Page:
I wrote recently about my philosophy for service accounts, and wanted to add a few more thoughts.
Security is important for our database servers. One of the loopholes that everyone should be aware of is that the service running SQL Server has complete control over the service and potentially if this account were compromised, the security of our installation would be at risk.
In this post I wanted to address two things related to service account passwords. The mechanics of building and working with these passwords and the ongoing maintenance in terms of changing the passwords.
One of the tools I recommend for anyone administering computer systems, including my parents on their personal computers, is a password manager. There should be a way for you to create and store complex passwords that are not easily guessed. I use Password Safe, but 1Password, KeyPass, and others are just as good.
Typically I’ve used these to store the administrative passwords for various systems for all DBAs, sysops, etc. to use. However I haven’t used these for service accounts.
Mostly because I don’t think any of us should be logging in as services. Apart from initial setup and testing, we shouldn’t use service accounts for anything.
I always recommend long, complex, random passwords for services. The password should be created and written down long enough for someone to enter it twice in the areas reserved for credentials, and then the paper should be destroyed.
I write these down because I want extremely long (20+), random strings that aren’t memorable and are really a one-time use string. Used just long enough to enter into the Services applet or as a credential in a PoSh (or other) script.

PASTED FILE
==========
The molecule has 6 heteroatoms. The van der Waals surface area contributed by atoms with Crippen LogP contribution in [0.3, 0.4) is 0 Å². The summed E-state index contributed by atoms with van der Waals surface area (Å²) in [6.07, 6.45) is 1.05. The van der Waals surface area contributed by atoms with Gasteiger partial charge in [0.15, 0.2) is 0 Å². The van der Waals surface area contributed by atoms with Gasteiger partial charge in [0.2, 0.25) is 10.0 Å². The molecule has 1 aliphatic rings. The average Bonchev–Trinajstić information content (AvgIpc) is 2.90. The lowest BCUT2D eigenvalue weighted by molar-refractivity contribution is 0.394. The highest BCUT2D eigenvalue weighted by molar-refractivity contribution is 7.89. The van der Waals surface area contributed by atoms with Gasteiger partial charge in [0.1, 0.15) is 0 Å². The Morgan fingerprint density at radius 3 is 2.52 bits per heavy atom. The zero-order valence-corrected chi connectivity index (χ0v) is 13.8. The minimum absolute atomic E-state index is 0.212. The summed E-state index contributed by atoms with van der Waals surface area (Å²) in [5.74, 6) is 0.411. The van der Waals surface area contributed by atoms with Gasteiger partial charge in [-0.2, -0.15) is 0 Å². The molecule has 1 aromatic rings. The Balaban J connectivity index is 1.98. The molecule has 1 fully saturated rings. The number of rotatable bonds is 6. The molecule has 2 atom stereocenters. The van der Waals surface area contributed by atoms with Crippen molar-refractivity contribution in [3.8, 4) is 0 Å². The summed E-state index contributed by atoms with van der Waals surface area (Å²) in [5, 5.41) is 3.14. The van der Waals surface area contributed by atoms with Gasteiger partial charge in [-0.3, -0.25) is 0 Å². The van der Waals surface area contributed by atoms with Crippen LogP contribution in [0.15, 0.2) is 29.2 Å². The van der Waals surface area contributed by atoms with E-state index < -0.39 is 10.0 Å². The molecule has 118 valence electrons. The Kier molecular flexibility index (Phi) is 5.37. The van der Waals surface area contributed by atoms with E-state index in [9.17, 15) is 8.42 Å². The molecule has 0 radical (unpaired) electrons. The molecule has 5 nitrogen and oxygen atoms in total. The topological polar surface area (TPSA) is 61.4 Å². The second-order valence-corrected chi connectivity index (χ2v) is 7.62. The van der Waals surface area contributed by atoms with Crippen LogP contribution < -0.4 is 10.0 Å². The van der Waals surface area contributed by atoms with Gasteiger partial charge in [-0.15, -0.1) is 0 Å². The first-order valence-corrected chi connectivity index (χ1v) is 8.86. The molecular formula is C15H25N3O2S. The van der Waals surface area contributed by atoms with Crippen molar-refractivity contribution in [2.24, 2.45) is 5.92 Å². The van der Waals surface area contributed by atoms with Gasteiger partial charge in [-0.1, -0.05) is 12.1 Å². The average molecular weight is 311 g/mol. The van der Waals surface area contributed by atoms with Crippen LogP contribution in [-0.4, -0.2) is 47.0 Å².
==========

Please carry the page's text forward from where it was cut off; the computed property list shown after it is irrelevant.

If you use groups for your account rights, and you should even for service accounts (SQL Server makes this easy), you can always use another account to test access. Grant it the same permissions and groups, and perform your tests.
I don’t worry about changing service account passwords. Yes, I know this isn’t recommended, but services rarely change or are used to log on, we can limit the access of an account to a particular machine, and since the password isn’t stored, it’s not very vulnerable to cracking.
If you are worried, then create a new, long, random string for the particular service(s) that are suspected to be vulnerable.
I don’t allow expiration of service account passwords, though in a few organizations that have required yearly service account password changes, we’ve scheduled the changes for slow periods, not waiting until the expiration occurred. I can almost guarantee that accounts will expire during a critical time when machines should not go down.
One caution. I know that changing passwords to long, complex strings is hard, and that there’s a temptation to set services to the same password or use some pattern to build passwords.
Patterns are poor security, and coupling services together with the same password (or account) is not worth the risk of issues if one system requires a change or the password is disclosed.